Machine-learned models are often described as “black boxes”. In many real-world applications however, models may have to sacrifce predictive power in favour of human-interpretability. When this is the case, feature engineering becomes a crucial task, which requires signifcant and time-consuming human efort. Whilst some features are inherently static, representing properties that cannot be infuenced (e.g., the age of an individual), others capture characteristics that could be adjusted (e.g., the daily amount of carbohydrates taken). Nonetheless, once a model is learned from the data, each prediction it makes on new instances is irreversible - assuming every instance to be a static point located in the chosen feature space. There are many circumstances however where it is important to understand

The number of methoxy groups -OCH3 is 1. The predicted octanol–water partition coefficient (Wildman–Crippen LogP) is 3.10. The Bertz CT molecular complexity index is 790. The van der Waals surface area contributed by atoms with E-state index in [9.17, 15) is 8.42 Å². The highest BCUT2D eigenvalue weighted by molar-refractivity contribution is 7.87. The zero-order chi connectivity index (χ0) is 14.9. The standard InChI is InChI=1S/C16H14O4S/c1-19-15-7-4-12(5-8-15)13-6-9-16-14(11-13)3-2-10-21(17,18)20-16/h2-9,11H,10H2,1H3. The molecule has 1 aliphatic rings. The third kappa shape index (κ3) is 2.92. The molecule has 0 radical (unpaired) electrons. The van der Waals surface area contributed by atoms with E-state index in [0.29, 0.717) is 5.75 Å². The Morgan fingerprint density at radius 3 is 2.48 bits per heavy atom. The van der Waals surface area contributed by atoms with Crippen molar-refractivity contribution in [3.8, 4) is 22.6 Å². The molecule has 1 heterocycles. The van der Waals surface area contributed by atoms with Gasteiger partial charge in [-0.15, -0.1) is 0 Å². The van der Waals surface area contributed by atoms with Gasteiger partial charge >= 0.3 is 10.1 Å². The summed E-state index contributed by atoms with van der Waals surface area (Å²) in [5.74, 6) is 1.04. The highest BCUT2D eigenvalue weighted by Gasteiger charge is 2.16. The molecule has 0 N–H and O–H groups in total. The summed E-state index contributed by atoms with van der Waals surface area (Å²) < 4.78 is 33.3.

(i) why a model outputs a certain prediction on a given instance,
(ii) which adjustable features of that instance should be modifed, and fnally
(iii) how to alter such a prediction when the mutated instance is input back to the model.
In this paper, we present a technique that exploits the internals of a tree-based ensemble classifer to ofer recommendations for transforming true negative instances into positively predicted ones. We demonstrate the validity of our approach using an online advertising application. First, we design a Random Forest classifer that efectively separates between two types of ads: low (negative) and high (positive) quality ads (instances). Then, we introduce an algorithm that provides recommendations that aim to transform a low quality ad (negative instance) into a high quality one (positive instance). Finally, we evaluate our approach on a subset of the active inventory of a large ad network, Yahoo Gemini.